The essence of blues is rooted in sadness, so, while the concept of a "Sunshine" Blues Festival is a novel one, it is only appropriate that the day was spent beneath the cover of clouds and random torrents of rain.See also- Photos from Sunshine Blues Festival 2013- Derek Trucks of Tedeschi Trucks Band Says Working with His Wife Is "Oddly Healthy"
Despite the crying skies, plenty of South Floridian blues fans donned their slickers and came out to Boca Raton's Mizner Park Amphitheater
to enjoy a day packed to the gills with some of the genre's heaviest hitters.
The festival featured two stages of music that alternated the burden of the blues from 11 a.m. until 11 p.m. -- a proper marathon for veterans of the festival scene. Those that made it out early were treated to burning performances without the crowds that can sometimes make a festival a bit unpleasant.
The highlight sets of the festival started early with the slide guitar pride of Louisiana, Sonny Landreth. Landreth led his trio through a set of searing blues that showcased his mind-bogglingly technical bottleneck playing. His playing was no-doubt impressive to the layman, being equally fluid as it was soulful, but to the guitarists in attendance, Landreth's ability to fret fragments of chords behind his slide with his incredible speed and accuracy was simply inspirational. Most importantly, the display of guitar wizardry was far more than a showy set of parlor tricks and musical athletics. The zydeco flavor that hedges his songs made for a satisfying listen for just about anyone with a taste for blues bred in the bayou. A few stood close to the stage and danced in the rain to songs like "Blue Tarp Blues," completely entrenched in the sounds.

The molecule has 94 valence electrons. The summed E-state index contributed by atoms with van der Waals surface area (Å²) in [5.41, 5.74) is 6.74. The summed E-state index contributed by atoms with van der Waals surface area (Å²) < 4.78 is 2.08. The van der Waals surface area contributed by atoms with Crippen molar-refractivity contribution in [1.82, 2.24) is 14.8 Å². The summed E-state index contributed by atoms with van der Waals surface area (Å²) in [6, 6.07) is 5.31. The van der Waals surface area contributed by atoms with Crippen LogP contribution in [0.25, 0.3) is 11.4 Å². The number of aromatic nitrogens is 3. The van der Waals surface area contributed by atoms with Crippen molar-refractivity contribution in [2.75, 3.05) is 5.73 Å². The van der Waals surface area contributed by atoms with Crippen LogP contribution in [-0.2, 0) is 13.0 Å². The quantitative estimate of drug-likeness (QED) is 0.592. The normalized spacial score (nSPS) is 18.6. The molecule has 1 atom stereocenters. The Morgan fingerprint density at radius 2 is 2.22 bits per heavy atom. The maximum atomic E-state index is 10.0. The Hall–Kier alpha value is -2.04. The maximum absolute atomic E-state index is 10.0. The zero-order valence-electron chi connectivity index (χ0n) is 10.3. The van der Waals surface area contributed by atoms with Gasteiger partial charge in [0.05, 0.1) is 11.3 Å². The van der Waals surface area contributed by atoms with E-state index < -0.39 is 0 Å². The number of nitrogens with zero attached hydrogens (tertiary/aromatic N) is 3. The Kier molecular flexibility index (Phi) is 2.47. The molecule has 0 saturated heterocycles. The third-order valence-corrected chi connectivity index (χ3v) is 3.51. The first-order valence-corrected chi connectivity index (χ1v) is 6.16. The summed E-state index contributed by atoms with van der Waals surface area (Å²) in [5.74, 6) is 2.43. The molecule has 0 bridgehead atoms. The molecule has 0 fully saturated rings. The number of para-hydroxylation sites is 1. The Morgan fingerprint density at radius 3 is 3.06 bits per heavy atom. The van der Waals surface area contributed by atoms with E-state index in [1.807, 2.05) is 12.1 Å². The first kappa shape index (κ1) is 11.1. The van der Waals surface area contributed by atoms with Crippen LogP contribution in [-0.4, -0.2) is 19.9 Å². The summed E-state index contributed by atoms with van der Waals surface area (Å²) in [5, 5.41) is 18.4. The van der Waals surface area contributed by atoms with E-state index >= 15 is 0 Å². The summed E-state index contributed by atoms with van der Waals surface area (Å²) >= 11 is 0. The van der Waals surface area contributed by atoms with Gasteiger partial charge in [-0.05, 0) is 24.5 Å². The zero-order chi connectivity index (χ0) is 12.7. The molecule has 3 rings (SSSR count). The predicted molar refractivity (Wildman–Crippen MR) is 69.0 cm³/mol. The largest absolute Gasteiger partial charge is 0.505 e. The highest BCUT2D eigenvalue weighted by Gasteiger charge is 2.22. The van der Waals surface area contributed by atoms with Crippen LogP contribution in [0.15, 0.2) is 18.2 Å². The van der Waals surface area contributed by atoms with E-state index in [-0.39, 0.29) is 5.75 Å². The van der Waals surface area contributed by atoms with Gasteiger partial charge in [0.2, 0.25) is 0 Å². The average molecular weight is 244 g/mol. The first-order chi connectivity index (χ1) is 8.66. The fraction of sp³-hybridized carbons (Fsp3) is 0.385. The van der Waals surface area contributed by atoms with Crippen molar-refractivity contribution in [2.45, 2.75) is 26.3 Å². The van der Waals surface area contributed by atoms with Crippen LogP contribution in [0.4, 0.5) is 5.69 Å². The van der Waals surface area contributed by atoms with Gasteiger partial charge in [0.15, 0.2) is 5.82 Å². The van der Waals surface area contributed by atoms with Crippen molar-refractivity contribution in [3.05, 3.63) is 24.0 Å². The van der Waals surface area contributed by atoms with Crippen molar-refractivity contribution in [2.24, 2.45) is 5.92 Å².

Walter Trout was the next performer to hit the main stage. Trout was formerly a bonafide, "boogie-chillun" member of the late John Lee Hooker's band. However, contrary to the stylistic tendencies of his former boss, Trout's set displayed a man ablaze with a case of pentatonic guitar fury, in addition to a healthy of dose of humor.
Trout shook his legs jokingly between releasing bouts of Texas-flavored blues shred from a laser-sharp sounding Fender Strat, dedicated "Lifestyle of the Rich and Famous" to Lance Armstrong, and even pulled out a hilariously mumble-some Hooker impression. The rain let-up a bit as Trout had a two-way monologue on his guitar between "his girl" (the upper register notes) and himself, that ended with a mouthed "fuck off" that mocked the sound of the guitar.
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